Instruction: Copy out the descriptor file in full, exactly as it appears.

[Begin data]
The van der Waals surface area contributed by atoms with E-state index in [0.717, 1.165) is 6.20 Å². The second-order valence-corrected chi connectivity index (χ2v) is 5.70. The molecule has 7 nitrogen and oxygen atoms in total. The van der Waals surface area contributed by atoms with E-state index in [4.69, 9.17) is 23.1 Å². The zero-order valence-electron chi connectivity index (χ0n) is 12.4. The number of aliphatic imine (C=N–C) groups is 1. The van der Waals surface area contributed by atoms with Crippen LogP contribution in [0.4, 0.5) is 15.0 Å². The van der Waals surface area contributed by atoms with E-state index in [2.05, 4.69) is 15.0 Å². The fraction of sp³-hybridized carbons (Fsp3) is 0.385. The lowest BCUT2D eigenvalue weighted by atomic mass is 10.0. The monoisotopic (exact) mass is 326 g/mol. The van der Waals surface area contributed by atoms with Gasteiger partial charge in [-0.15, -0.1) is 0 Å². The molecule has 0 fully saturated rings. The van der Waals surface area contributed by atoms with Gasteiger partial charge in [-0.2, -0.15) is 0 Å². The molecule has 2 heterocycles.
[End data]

The van der Waals surface area contributed by atoms with E-state index in [0.717, 1.165) is 6.20 Å². The second-order valence-corrected chi connectivity index (χ2v) is 5.70. The molecule has 7 nitrogen and oxygen atoms in total. The van der Waals surface area contributed by atoms with E-state index in [4.69, 9.17) is 23.1 Å². The zero-order valence-electron chi connectivity index (χ0n) is 12.4. The number of aliphatic imine (C=N–C) groups is 1. The van der Waals surface area contributed by atoms with Crippen LogP contribution in [0.4, 0.5) is 15.0 Å². The van der Waals surface area contributed by atoms with E-state index in [2.05, 4.69) is 15.0 Å². The fraction of sp³-hybridized carbons (Fsp3) is 0.385. The lowest BCUT2D eigenvalue weighted by atomic mass is 10.0. The monoisotopic (exact) mass is 326 g/mol. The van der Waals surface area contributed by atoms with Gasteiger partial charge in [-0.15, -0.1) is 0 Å². The molecule has 0 fully saturated rings. The van der Waals surface area contributed by atoms with Gasteiger partial charge in [-0.2, -0.15) is 0 Å². The molecule has 2 heterocycles.